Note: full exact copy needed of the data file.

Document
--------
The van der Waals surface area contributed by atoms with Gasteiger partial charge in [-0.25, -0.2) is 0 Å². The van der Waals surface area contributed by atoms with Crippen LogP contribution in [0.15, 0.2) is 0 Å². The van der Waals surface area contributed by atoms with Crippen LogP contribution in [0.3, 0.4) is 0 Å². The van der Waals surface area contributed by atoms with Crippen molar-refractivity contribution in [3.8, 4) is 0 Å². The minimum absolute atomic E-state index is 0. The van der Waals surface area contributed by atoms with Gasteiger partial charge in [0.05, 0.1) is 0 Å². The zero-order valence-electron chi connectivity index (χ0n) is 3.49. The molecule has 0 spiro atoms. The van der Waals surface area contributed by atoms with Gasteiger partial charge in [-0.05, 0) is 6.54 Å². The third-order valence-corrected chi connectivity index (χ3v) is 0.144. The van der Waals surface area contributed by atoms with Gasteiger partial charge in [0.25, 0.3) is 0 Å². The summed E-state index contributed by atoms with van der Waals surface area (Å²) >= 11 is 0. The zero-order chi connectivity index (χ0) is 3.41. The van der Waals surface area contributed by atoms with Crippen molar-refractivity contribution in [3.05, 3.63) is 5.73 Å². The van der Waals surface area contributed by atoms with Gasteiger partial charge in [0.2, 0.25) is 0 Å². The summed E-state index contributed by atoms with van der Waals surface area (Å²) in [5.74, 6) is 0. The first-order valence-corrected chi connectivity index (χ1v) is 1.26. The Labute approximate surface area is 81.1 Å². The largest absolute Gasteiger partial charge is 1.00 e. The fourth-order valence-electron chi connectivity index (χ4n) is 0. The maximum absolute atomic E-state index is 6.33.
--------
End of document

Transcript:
The van der Waals surface area contributed by atoms with Gasteiger partial charge in [-0.25, -0.2) is 0 Å². The van der Waals surface area contributed by atoms with Crippen LogP contribution in [0.15, 0.2) is 0 Å². The van der Waals surface area contributed by atoms with Crippen LogP contribution in [0.3, 0.4) is 0 Å². The van der Waals surface area contributed by atoms with Crippen molar-refractivity contribution in [3.8, 4) is 0 Å². The minimum absolute atomic E-state index is 0. The van der Waals surface area contributed by atoms with Gasteiger partial charge in [0.05, 0.1) is 0 Å². The zero-order valence-electron chi connectivity index (χ0n) is 3.49. The molecule has 0 spiro atoms. The van der Waals surface area contributed by atoms with Gasteiger partial charge in [-0.05, 0) is 6.54 Å². The third-order valence-corrected chi connectivity index (χ3v) is 0.144. The van der Waals surface area contributed by atoms with Gasteiger partial charge in [0.25, 0.3) is 0 Å². The summed E-state index contributed by atoms with van der Waals surface area (Å²) >= 11 is 0. The zero-order chi connectivity index (χ0) is 3.41. The van der Waals surface area contributed by atoms with Crippen molar-refractivity contribution in [3.05, 3.63) is 5.73 Å². The van der Waals surface area contributed by atoms with Gasteiger partial charge in [0.2, 0.25) is 0 Å². The summed E-state index contributed by atoms with van der Waals surface area (Å²) in [5.74, 6) is 0. The first-order valence-corrected chi connectivity index (χ1v) is 1.26. The Labute approximate surface area is 81.1 Å². The largest absolute Gasteiger partial charge is 1.00 e. The fourth-order valence-electron chi connectivity index (χ4n) is 0. The maximum absolute atomic E-state index is 6.33.